The Path of ObedienceLuke 6:46-49Theme: Profession and practice.This week’s lessons teach us how to both study and live God’s Word.
LessonWe are focusing on how to do systematic study of the Bible, and another aspect is the study of key words. Begin by looking at other passages in the same book in which the word occurs. You can find these by your own reading or by using a concordance in which verses containing a given word are listed. Simple concordances are in the back of many Bibles.
We also need to study the Bible comprehensively (2 Tim. 3:16-17). Alongside studying one book or section of the Bible, we should attempt to become acquainted with the Bible as a whole. This means reading it comprehensively. True, many parts of the Bible will not appeal to us at first. This is natural. But if we never make an attempt to become acquainted with them, we limit our growth and may even warp our understanding. Paul told Timothy, “All Scripture is God-breathed and is useful for teaching, rebuking, correcting and training in righteousness” (2 Tim. 3:16). Jesus will speak to you and tell you what to do, not only in the red-ink portions of those Bibles that indicate his own words in that fashion, but in many portions of Scripture.
We also must study the Bible devotionally (Ps. 119:11). There is a danger, when we speak of daily, systematic, and comprehensive study of the Bible, of encouraging a person to think that such study is therefore mechanical and can be pursued in much the same manner as one would study a secular text in a university. That is not the case. In other books we study to become educated. In reading the Bible, we study to know God, hear his voice, and be changed by him as we grow in holiness.
And there is this too: If we really want the Bible to become a part of us so that, by this means, the mind of Christ, which is expressed in the Bible, becomes our mind–at least in part, then we must memorize important sections of Scripture. Our educational system does little to stress memorization today. But those who were educated a generation ago will testify that what they memorized then, whether simple verse or more complex passages from Shakespeare or another distinguished writer, have remained with them and have thereby become a part of what they are. That is what we need as Christians. We need to allow the Word of God to become a part of us. To have that happen we must work to memorize it.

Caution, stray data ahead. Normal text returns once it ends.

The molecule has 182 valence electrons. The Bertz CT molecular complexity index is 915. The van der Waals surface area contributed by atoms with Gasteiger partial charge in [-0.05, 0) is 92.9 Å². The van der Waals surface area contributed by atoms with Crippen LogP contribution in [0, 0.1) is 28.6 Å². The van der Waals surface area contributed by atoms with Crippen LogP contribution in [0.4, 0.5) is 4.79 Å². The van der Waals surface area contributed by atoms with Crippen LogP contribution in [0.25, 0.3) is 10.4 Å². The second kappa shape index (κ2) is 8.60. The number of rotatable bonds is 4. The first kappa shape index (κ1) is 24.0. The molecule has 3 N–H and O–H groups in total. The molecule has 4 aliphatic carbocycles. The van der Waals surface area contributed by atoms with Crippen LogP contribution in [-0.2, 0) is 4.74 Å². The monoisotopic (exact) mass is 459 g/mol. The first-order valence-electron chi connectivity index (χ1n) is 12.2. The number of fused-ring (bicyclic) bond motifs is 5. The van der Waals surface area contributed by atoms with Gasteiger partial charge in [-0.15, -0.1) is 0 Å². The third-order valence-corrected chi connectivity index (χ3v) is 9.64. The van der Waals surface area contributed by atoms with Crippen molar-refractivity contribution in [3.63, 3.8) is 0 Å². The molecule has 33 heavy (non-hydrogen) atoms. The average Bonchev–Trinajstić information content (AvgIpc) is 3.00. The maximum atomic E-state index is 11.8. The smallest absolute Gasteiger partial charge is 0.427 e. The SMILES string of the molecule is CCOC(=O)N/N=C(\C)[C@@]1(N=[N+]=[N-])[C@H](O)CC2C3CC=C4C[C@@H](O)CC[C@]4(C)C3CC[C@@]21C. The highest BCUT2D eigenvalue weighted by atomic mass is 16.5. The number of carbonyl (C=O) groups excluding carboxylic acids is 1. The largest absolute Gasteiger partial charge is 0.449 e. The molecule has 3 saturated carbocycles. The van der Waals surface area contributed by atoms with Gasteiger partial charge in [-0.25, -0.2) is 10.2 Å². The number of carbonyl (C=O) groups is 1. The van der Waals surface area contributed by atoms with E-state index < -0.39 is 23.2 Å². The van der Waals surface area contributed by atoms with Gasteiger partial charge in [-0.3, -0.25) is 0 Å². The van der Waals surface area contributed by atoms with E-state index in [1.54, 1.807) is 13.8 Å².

I have a friend who has an extremely busy schedule and who is under great pressures in his job. Nevertheless, he faithfully spends twenty minutes in a day in uninterrupted Bible study and in addition to that spends whatever time is necessary to memorize one verse each day. He has memorized a verse each day for five years, and he testifies that this is the single most important factor in his discipleship and spiritual growth.
We must also study the Bible prayerfully (Dan. 9:1-3). It is impossible to study the Bible devotionally without praying, since we are coming to God in Scripture and must communicate with him verbally if we do. But although prayer is a part of a devotional study of Scripture, prayer is worth stressing for its own sake, if only because we so often neglect it. The best way to study the Bible is to encompass the study in prayer. Before we begin, we should pray. We should say, “Lord God, I am turning to your Word. I cannot understand it as I should. I need your Holy Spirit to instruct me and draw a proper response from me. What I understand I want to obey. Help me to do that for Jesus’ sake.” We must then study the passage for the day, and as we find something that pertains to us, we must stop again and acknowledge that prayerfully.
Without regular, personal Bible study and prayer, we are not really walking with Christ as his followers, and we are certainly not obeying him in specifics.
What does 2 Timothy 3:16-17 teach us about Bible study?
How does Bible study differ from how we study other books?
Further StudyRead Daniel 9:1-19. After a careful reading of Daniel’s prayer in verses 4-19, write down the spiritual insights Daniel acquired as a result of Bible study.
Key PointIn reading the Bible, we study to know God, hear his voice, and be changed by him as we grow in holiness.